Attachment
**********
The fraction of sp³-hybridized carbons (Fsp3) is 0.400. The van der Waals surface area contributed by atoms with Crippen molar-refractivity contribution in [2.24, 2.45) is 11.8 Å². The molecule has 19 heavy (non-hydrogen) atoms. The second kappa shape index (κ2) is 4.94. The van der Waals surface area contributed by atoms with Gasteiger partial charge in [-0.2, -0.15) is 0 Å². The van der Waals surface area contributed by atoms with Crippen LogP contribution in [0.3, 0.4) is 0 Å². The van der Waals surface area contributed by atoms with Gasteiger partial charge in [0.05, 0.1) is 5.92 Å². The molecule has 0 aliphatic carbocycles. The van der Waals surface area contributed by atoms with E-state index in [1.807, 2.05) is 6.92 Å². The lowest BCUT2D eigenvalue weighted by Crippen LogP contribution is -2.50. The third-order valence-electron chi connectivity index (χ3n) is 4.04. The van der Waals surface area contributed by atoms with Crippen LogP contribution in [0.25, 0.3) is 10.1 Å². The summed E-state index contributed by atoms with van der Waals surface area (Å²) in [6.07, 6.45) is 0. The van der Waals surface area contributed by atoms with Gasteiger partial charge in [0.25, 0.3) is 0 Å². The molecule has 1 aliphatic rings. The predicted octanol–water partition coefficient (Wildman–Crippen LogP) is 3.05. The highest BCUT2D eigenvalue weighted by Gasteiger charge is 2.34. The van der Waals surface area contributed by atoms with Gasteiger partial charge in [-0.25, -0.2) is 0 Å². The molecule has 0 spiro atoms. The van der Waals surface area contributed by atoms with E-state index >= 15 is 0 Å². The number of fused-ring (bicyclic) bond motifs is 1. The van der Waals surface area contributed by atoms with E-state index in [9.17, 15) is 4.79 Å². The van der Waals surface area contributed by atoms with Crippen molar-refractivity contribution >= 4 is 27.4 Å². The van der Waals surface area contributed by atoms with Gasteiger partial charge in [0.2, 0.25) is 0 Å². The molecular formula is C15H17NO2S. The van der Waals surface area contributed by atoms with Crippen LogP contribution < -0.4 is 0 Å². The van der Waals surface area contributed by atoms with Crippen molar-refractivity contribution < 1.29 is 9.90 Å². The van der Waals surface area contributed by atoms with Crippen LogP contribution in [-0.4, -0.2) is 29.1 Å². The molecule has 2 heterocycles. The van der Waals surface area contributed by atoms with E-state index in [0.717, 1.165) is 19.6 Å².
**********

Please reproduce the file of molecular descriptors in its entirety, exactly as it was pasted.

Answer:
The fraction of sp³-hybridized carbons (Fsp3) is 0.400. The van der Waals surface area contributed by atoms with Crippen molar-refractivity contribution in [2.24, 2.45) is 11.8 Å². The molecule has 19 heavy (non-hydrogen) atoms. The second kappa shape index (κ2) is 4.94. The van der Waals surface area contributed by atoms with Gasteiger partial charge in [-0.2, -0.15) is 0 Å². The van der Waals surface area contributed by atoms with Crippen LogP contribution in [0.3, 0.4) is 0 Å². The van der Waals surface area contributed by atoms with Gasteiger partial charge in [0.05, 0.1) is 5.92 Å². The molecule has 0 aliphatic carbocycles. The van der Waals surface area contributed by atoms with E-state index in [1.807, 2.05) is 6.92 Å². The lowest BCUT2D eigenvalue weighted by Crippen LogP contribution is -2.50. The third-order valence-electron chi connectivity index (χ3n) is 4.04. The van der Waals surface area contributed by atoms with Crippen LogP contribution in [0.25, 0.3) is 10.1 Å². The summed E-state index contributed by atoms with van der Waals surface area (Å²) in [6.07, 6.45) is 0. The van der Waals surface area contributed by atoms with Gasteiger partial charge in [0.25, 0.3) is 0 Å². The molecule has 1 aliphatic rings. The predicted octanol–water partition coefficient (Wildman–Crippen LogP) is 3.05. The highest BCUT2D eigenvalue weighted by Gasteiger charge is 2.34. The van der Waals surface area contributed by atoms with Gasteiger partial charge in [-0.25, -0.2) is 0 Å². The molecule has 0 spiro atoms. The van der Waals surface area contributed by atoms with E-state index >= 15 is 0 Å². The number of fused-ring (bicyclic) bond motifs is 1. The van der Waals surface area contributed by atoms with E-state index in [9.17, 15) is 4.79 Å². The van der Waals surface area contributed by atoms with Crippen molar-refractivity contribution >= 4 is 27.4 Å². The van der Waals surface area contributed by atoms with Gasteiger partial charge in [0.2, 0.25) is 0 Å². The molecular formula is C15H17NO2S. The van der Waals surface area contributed by atoms with Crippen LogP contribution < -0.4 is 0 Å². The van der Waals surface area contributed by atoms with Crippen molar-refractivity contribution < 1.29 is 9.90 Å². The van der Waals surface area contributed by atoms with Crippen LogP contribution in [-0.4, -0.2) is 29.1 Å². The molecule has 2 heterocycles. The van der Waals surface area contributed by atoms with E-state index in [0.717, 1.165) is 19.6 Å².